Dear Ronald D. Moore: Scattered Thoughts at the End of Battlestar Galactica's Summer Season

I know that Battlestar Galactica's second season hasn't officially ended but rather gone into hiatus (with one frakking hell of a cliffhanger. Could someone get the Stargate people a copy of that episode while I go depress myself by counting the days until January?), but given the recent television theme of this blog I thought it would be a good idea to talk about where the show has been and where it might be going. Plus, Galactica is a fantastically cool show and worth writing about. This is less a wish list and more a series of observations, and since it's always easier to criticize faults than to praise accomplishments I'll just get the praise part out of the way: in the first half of its second season, Galactica has maintained and occasionally surpassed the level of quality I'd come to expect from it. It's an intelligent, challenging show, full of complicated, human characters, that offers an irresistible mix of edge-of-your-seat action and byzantine political games. If you're not watching it, it's time to start.

One of the 'compliments' that mainstream reviewers have been heaping on Galactica is that it's a non-SF kind of science fiction. Usually, this kind of phrase means that the reviewer is embarrassed to be seen praising science fiction (see Laura Miller in Salon, who spent two paragraphs trashing all other SF television, including Farscape, before she lauded Galactica for doing something as innovative as creating a female character who is a capable military officer and acts like a man), or that they know so little about SF that anything out of the Star Trek mold startles them, but in Galactica's case I think this observation might point to a possible crack in the show's foundation.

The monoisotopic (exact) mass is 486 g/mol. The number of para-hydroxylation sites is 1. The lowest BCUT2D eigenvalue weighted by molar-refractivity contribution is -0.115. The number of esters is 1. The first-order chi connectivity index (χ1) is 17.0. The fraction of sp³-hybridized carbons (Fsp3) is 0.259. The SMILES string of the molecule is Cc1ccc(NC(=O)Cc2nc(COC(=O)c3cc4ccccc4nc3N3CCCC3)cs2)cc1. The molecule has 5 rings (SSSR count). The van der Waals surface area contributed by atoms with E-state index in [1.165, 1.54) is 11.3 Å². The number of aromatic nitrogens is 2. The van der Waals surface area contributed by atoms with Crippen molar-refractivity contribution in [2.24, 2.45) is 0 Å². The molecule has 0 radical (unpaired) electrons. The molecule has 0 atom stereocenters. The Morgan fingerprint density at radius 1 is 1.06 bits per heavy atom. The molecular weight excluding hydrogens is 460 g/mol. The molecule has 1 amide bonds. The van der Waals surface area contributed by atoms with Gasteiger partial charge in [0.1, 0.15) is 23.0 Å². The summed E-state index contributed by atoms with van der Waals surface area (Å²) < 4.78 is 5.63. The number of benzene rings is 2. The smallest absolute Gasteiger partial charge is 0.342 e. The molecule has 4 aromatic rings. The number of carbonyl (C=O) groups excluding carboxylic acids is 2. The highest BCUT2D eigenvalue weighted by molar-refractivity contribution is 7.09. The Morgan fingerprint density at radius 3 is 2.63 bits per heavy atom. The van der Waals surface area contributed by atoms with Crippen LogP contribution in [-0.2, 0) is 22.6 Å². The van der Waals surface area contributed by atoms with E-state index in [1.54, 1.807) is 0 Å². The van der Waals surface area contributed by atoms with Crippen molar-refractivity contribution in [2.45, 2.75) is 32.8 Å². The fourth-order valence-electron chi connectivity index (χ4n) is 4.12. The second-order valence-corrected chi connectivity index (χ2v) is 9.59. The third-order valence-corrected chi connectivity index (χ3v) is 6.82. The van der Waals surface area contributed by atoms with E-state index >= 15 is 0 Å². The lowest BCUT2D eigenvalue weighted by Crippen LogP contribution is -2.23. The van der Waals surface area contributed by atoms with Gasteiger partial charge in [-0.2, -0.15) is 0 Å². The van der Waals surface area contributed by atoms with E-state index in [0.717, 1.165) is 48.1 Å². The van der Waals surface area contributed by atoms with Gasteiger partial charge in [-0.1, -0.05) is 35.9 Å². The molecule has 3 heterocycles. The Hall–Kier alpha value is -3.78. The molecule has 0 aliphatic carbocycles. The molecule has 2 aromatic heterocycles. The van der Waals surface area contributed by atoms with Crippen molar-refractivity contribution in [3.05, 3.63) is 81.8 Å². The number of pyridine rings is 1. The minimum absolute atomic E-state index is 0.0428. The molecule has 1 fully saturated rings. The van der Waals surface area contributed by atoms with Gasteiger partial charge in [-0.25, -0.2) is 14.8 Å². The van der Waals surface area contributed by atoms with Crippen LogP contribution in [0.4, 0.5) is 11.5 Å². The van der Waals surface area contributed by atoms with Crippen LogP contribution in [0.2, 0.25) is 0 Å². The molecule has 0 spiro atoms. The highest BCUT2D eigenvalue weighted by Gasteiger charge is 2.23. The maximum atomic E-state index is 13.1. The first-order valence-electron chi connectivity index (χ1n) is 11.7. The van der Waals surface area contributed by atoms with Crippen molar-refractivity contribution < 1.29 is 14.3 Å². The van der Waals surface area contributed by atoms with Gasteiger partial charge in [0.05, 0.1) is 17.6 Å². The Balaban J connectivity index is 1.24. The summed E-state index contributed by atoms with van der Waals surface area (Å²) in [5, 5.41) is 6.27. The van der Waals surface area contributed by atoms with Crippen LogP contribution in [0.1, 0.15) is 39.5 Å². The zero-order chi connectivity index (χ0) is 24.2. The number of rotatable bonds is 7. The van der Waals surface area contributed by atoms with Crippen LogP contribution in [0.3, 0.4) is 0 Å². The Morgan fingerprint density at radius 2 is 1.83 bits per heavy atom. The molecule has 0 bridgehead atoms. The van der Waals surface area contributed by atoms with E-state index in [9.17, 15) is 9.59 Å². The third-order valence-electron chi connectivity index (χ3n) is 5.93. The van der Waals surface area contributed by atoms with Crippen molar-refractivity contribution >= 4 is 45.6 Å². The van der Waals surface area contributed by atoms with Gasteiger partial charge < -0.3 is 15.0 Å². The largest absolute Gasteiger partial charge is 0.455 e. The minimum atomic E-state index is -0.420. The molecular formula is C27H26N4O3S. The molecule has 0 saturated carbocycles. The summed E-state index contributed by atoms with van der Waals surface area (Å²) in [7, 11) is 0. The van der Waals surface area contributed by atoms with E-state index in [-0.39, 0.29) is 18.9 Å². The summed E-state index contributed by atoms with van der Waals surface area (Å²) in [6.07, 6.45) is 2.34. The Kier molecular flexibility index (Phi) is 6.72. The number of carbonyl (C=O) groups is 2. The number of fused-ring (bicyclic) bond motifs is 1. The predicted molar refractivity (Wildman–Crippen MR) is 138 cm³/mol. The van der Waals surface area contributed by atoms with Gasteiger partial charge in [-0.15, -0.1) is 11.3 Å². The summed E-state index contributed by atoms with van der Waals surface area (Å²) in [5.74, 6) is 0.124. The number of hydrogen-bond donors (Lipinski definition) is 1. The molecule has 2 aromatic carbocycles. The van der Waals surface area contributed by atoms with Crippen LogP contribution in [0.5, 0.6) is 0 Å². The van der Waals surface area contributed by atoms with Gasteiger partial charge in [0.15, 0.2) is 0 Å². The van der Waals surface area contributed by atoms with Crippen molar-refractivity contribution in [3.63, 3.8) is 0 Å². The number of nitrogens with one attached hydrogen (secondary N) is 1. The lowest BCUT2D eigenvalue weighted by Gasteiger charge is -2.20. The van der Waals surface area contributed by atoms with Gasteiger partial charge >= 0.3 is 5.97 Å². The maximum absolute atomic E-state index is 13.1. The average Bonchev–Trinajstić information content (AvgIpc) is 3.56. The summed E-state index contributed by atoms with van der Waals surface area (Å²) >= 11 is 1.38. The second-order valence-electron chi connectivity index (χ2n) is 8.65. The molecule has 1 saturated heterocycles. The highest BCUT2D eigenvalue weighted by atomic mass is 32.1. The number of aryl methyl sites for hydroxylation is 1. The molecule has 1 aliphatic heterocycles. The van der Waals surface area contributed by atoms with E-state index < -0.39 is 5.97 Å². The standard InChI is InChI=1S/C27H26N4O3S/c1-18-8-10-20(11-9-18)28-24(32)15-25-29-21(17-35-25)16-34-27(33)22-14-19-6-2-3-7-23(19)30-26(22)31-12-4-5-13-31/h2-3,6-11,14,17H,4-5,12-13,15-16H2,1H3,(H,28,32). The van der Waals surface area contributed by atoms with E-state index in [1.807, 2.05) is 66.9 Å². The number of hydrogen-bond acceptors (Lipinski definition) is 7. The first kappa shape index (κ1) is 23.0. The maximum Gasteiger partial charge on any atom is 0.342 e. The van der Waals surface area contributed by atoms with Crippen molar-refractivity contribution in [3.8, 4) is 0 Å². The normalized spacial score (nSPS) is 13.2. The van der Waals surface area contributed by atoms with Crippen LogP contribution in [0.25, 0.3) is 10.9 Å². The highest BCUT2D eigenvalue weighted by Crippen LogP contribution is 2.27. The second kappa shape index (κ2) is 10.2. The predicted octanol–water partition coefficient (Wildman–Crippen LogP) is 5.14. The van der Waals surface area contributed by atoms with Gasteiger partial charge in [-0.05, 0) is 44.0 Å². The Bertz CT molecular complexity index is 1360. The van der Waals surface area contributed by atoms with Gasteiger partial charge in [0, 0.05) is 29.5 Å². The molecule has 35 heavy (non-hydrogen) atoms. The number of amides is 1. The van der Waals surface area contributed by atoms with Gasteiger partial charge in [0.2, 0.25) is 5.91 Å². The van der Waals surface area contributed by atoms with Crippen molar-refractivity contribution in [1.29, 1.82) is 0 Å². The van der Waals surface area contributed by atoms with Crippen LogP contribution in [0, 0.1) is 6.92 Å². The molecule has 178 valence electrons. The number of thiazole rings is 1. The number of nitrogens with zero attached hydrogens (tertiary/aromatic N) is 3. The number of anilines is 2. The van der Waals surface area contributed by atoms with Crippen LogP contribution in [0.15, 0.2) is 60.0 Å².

It occurs to me that there are two Galacticas: Galactica-as-a-9/11-allegory and Galactica-as-a-story. The former is the one getting praised in Newsweek and Salon and other mainstream publications, with the SF setting merely a backdrop for a story that powerfully mirrors America's situation in the last five years--a devastating attack that has launched not only a war but a slew of internal crises: conflicts between government and the military; religious fanaticism; jingoistic war-mongering; the breakdown of democratic institutions and the erosion of human rights. The latter has captured the hearts of many a genre fan, who expect a story that is perhaps not predictable but that conforms to universal notions of good storytelling. Where these two shows conflict, we find the potential roots of the show's undoing.

One example is the two kinds of Galactica episodes. The best stories we've seen on the show have been the ones that grew organically out of the characters' personalities and the situations they were placed in--several Galactica crewmen are stranded in hostile territory, under the command of Crashdown, who is only an officer because of the military tradition that pilots hold officers' ranks and has no leadership experience, and in the presence of Tyrol, who is almost overqualified for the job of leading them but is only an NCO. Now what? On the other hand, we have episodes that seem to have been written out of the desire to address an issue--witch hunts are bad, is torture acceptable--and by and large they've been preachy and obvious.